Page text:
University of California at San Diego physics professor, Dmitri Krioukov, was issued a $400 traffic ticket for failing to stop at a stop sign. Unlike most traffic tickets though, he beat it at trial. How? He wrote a four page explanation to the judge that the officer was easily confused by the angle of speed of this hypothetical object that appeared to fail at the stop sign. Using his understanding of linear and angular motion, Krioukov explained that what the officer thought he saw, "did not properly reflect reality." The judge dismissed the traffic ticket.
The judge probably appreciated that the physicist didn't state the officer was a liar, which would have alienated the judge. Rather, the expert explained how the police officer could have easily made a simple mistake. This provided the judge something to put in hat on without having to criminalize law enforcement. That's something criminal defense lawyers can learn from as well. As a criminal defense attorney, it is very tempting to show the officer is a liar, and sometimes it must be done. However, the tactful approach of not attacking the officer can often be the best legal strategy.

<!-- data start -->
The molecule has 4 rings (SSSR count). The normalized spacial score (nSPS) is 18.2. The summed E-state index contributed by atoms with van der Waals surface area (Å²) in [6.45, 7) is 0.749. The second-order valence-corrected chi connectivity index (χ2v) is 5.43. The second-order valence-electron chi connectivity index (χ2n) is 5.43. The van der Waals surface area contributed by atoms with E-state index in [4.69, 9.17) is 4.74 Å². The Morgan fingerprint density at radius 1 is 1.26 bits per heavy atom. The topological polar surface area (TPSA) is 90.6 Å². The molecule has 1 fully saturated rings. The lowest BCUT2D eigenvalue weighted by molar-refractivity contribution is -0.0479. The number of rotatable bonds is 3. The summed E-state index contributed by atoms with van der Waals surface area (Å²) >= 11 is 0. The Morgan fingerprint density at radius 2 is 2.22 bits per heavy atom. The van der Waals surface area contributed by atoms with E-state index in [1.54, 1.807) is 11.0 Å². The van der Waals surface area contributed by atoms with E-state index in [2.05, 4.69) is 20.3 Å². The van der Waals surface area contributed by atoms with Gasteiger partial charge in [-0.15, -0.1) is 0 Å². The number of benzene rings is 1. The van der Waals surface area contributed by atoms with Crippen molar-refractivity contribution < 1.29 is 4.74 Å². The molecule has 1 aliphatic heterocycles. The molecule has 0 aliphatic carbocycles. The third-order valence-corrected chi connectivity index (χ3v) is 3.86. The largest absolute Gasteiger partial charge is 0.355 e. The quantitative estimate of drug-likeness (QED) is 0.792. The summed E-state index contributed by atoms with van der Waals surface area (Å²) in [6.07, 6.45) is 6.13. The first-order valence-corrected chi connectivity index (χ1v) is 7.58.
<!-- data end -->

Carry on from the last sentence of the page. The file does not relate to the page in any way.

It's also interesting to point out how using an expert made a difference. In many DUI cases I defend, we contemplate using experts. There are some great ones out there, who can scientifically challenge the reliability of a breathalyzer,
blood draw, or other evidence. We even have drunk driving experts who can question the validity of whether there was probable cause to make an arrest or whether the field sobriety tests were administered properly. But the reality is, juror will sometimes think of the expert as a mere hired gun. This case was interesting in that the expert was the defendant himself. Furthermore, it wasn't even before a jury, but before a judge.
Congratulations to this physicists who used his scientific knowledge to win a case. I wouldn't be surprised if he now becomes an expert used by lawyers all over!